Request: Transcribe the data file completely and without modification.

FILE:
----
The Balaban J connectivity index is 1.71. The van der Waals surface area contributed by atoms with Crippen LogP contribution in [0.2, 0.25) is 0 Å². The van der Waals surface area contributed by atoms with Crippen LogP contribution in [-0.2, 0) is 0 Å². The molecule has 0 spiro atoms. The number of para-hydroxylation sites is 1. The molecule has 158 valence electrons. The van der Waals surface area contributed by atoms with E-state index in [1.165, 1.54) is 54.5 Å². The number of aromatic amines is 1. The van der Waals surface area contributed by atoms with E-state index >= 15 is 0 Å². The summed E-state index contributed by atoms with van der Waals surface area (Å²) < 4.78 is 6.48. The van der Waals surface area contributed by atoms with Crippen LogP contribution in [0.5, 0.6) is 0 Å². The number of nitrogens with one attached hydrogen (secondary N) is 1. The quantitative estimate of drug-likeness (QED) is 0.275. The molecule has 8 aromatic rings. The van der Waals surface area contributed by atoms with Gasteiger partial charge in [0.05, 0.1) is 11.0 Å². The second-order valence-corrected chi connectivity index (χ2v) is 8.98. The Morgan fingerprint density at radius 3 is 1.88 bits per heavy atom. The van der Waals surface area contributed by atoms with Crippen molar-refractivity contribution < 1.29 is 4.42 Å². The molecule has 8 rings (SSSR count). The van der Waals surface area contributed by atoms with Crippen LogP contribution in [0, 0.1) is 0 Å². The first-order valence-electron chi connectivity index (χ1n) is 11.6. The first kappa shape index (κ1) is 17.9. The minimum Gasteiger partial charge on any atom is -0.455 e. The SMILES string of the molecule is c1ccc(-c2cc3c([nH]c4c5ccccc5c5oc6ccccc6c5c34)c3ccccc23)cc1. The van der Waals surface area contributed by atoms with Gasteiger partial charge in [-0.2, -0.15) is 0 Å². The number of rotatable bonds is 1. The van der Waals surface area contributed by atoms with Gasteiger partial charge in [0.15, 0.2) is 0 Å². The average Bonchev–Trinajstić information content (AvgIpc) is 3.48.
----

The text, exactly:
The Balaban J connectivity index is 1.71. The van der Waals surface area contributed by atoms with Crippen LogP contribution in [0.2, 0.25) is 0 Å². The van der Waals surface area contributed by atoms with Crippen LogP contribution in [-0.2, 0) is 0 Å². The molecule has 0 spiro atoms. The number of para-hydroxylation sites is 1. The molecule has 158 valence electrons. The van der Waals surface area contributed by atoms with E-state index in [1.165, 1.54) is 54.5 Å². The number of aromatic amines is 1. The van der Waals surface area contributed by atoms with E-state index >= 15 is 0 Å². The summed E-state index contributed by atoms with van der Waals surface area (Å²) < 4.78 is 6.48. The van der Waals surface area contributed by atoms with Crippen LogP contribution in [0.5, 0.6) is 0 Å². The number of nitrogens with one attached hydrogen (secondary N) is 1. The quantitative estimate of drug-likeness (QED) is 0.275. The molecule has 8 aromatic rings. The van der Waals surface area contributed by atoms with Gasteiger partial charge in [0.05, 0.1) is 11.0 Å². The second-order valence-corrected chi connectivity index (χ2v) is 8.98. The Morgan fingerprint density at radius 3 is 1.88 bits per heavy atom. The van der Waals surface area contributed by atoms with Crippen molar-refractivity contribution < 1.29 is 4.42 Å². The molecule has 8 rings (SSSR count). The van der Waals surface area contributed by atoms with Crippen LogP contribution in [0, 0.1) is 0 Å². The first-order valence-electron chi connectivity index (χ1n) is 11.6. The first kappa shape index (κ1) is 17.9. The minimum Gasteiger partial charge on any atom is -0.455 e. The SMILES string of the molecule is c1ccc(-c2cc3c([nH]c4c5ccccc5c5oc6ccccc6c5c34)c3ccccc23)cc1. The van der Waals surface area contributed by atoms with Gasteiger partial charge in [-0.2, -0.15) is 0 Å². The number of rotatable bonds is 1. The van der Waals surface area contributed by atoms with Gasteiger partial charge in [0.15, 0.2) is 0 Å². The average Bonchev–Trinajstić information content (AvgIpc) is 3.48.